Have you ever worked for someone you didn’t trust?
Have you ever worked for someone who didn’t trust you?
Have you ever tried to earn someone’s trust, but failed?
It happens every time you interview for a job, but leave without an offer. It happens when you try to make a sale, but can’t close it. It happens when you pitch a new project, but no one sponsors it.
You’re trying to get someone to trust you. You know you’ll do a great job. You know your product will amaze them. You know your idea will be a big win. But you need buy-in. And buy-in only comes with trust.
Why is trust in business so rare?
Trust comes with proximity. It comes with vulnerability. It comes with interdependence.
It’s surprisingly difficult to build a business environment that promotes proximity, vulnerability, and interdependence.
Think about the job interview for a minute. In the traditional case, you’re talking with someone you’ve never met before. They’re a stranger. You’re a stranger. And yet you’re trying to assess the potential for one of the most consequential commitments either of you will make.
That’s why you hear the advice about leveraging your network. Find someone who can vouch for you. Use the trust of your network as a proxy. It’s associative. The hiring manager trusts someone in your network. Someone in your network trusts you. Ipso facto, the hiring manager trusts you.
Work environments promote the opposite of vulnerability. Typically we’re all competing for promotions, for compensation, or for visibility. I have to mask my weaknesses. I have to juxtapose my strengths against the perceived weaknesses of others. It’s a battlefield out there.
Technically, all work environments should foster interdependence. That’s the nature of a company. Success ultimately depends on the contributions of everyone in the company. But silos work against a feeling of interdependence. We pursue needless redundancy, because we don’t trust the contributions of others. Interdependence weakens, and eventually dies.
We use pathetic tactics to overcome a chronic lack of trust
What do we do, when we avoid the hard work of building trust?
We rely on credentials. Does someone have a fancy degree? Did they work at a name brand company? Did they collect recognizable certifications? It’s easier to look for triggers on a resume than to really get to know someone.
We build up our armor. If I don’t trust my coworkers, I don’t rely on them too much. I duplicate their work, if it’s critical to my deliverables. I make sure my credibility is never attached to their contributions. I ask multiple people the same question, so I can triangulate on an advantageous answer.
What do senior executives do, to overcome a trust gap? They communicate. Town hall meetings. Emails. Videos. Podcasts.
But it all sounds too formal. You don’t hear, read, or see anything provocative. It’s all boiler plate stuff. Executives have too much to lose. They’re risk averse, like everyone else. Except they know how delicate their position is, given all the visibility they have.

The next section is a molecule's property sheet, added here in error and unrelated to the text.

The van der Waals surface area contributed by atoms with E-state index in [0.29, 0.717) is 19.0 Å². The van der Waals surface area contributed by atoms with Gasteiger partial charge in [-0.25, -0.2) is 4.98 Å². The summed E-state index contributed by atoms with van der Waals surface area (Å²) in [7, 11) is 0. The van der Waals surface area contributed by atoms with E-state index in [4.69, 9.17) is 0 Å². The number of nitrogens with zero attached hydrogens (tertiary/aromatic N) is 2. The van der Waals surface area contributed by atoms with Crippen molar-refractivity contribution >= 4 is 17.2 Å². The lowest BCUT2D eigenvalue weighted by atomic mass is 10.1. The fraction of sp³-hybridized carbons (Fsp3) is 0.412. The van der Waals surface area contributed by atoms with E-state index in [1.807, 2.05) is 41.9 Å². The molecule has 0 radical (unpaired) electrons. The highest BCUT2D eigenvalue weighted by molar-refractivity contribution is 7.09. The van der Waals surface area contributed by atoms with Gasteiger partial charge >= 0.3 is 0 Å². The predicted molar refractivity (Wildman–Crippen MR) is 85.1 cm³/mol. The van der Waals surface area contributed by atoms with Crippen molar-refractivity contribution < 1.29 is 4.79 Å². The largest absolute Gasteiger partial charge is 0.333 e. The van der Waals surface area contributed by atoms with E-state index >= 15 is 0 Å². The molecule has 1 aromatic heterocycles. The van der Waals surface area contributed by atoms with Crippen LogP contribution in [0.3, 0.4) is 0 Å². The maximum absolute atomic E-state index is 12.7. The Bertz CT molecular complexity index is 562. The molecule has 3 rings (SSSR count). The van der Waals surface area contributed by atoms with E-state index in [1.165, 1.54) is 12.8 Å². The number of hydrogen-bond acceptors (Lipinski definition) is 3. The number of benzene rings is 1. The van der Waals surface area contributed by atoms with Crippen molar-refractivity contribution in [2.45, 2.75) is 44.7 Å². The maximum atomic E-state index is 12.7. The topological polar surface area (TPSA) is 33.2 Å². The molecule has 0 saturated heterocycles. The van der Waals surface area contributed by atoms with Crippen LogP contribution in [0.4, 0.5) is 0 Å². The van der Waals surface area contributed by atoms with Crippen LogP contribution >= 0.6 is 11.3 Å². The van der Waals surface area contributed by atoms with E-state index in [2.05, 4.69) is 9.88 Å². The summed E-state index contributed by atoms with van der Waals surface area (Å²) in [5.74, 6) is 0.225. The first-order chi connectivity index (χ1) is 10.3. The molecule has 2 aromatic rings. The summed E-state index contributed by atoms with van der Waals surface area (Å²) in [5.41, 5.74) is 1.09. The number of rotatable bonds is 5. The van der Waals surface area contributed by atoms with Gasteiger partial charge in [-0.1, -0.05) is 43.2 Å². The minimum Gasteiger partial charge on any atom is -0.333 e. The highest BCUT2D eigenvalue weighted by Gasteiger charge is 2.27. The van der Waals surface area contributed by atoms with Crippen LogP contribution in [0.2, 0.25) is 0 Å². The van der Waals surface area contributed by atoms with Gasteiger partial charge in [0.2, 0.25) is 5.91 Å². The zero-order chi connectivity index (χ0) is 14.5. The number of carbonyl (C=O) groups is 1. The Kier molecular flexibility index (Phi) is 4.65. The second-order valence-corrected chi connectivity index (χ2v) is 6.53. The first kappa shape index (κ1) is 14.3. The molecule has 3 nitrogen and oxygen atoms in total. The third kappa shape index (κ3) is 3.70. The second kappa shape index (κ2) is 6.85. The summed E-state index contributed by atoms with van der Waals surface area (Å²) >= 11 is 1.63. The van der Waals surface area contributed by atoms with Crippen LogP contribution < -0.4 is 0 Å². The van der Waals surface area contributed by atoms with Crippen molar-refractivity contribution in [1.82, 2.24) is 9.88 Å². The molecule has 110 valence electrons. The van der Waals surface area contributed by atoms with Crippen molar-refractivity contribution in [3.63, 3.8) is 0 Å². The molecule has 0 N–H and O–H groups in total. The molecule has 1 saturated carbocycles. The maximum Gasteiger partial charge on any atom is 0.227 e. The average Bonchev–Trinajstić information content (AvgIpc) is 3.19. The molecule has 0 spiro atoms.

Boil this down. Think about all of these tactics, the ones we use as lousy stand-ins for trust. What do they have in common? They make the business function worse. They waste people’s time. They make us less generous. They erode morale. They promote exactly the opposite outcomes we’d get if we put in the hard work of building trust.
How can you build trust at work?
First, start small. You’re not going to earn trust with every senior executive in your company. You’re not going to connect with every influencer or top performer.
If you don’t have the trust you’d like with your own boss, start there. Or maybe someone else on your team. Or a mentor. Or an old boss, someone you still keep in touch with. Find someone who’s already close to you. Someone with whom you already have proximity.
Second, go first. This is something that has come naturally to me. I don’t open up to everyone. But if it looks like there’s a chance I can build a deep relationship with someone, I go first. I make the first vulnerable comment. I offer the first confession. I ask the first reflective question.
Going first is tough. It’s high risk. It can backfire if you share with someone who’s vindictive. But trust your judgment. You’ll know if someone is worth getting to know better. Don’t think you have to be a superhero. We’re all human. Sharing your fears or frustrations can be a great way to open up a previously stunted relationship.
Third, practice empathy. Every day. All the time. Everyone dwells on themselves. Get in their head. Play a game where you think about what you’d do, if the only goal was to make this person’s life easier in some small way today. It doesn’t have to be profound. What’s one thing you can do that helps them out? Something that mitigates a fear. Something that overcomes a frustration. Something that helps them form a connection.
You can probably see why trust in business is hard. It takes time. It’s not guaranteed to work. It’s risky.
Have you ever heard someone reflect on their career? Have you heard them talk about what mattered most to them? It’s the people. It’s not the paycheck. Or the company. Or the roles or responsibilities they had. It’s the people they worked with. The people that supported them, encouraged them, pushed them.
In the heat of battle, though, it’s easier to just rely on credentials. Or put up your armor. Cut people out. Communicate excessively, but only in the most boring, most pedantic, least approachable way possible.
That’s not good enough. Not nearly good enough. You’re better than that. Take the time and make the sacrifices to build trust. It’s a lot of cost up front, but the rewards are immense and cascade far into the future.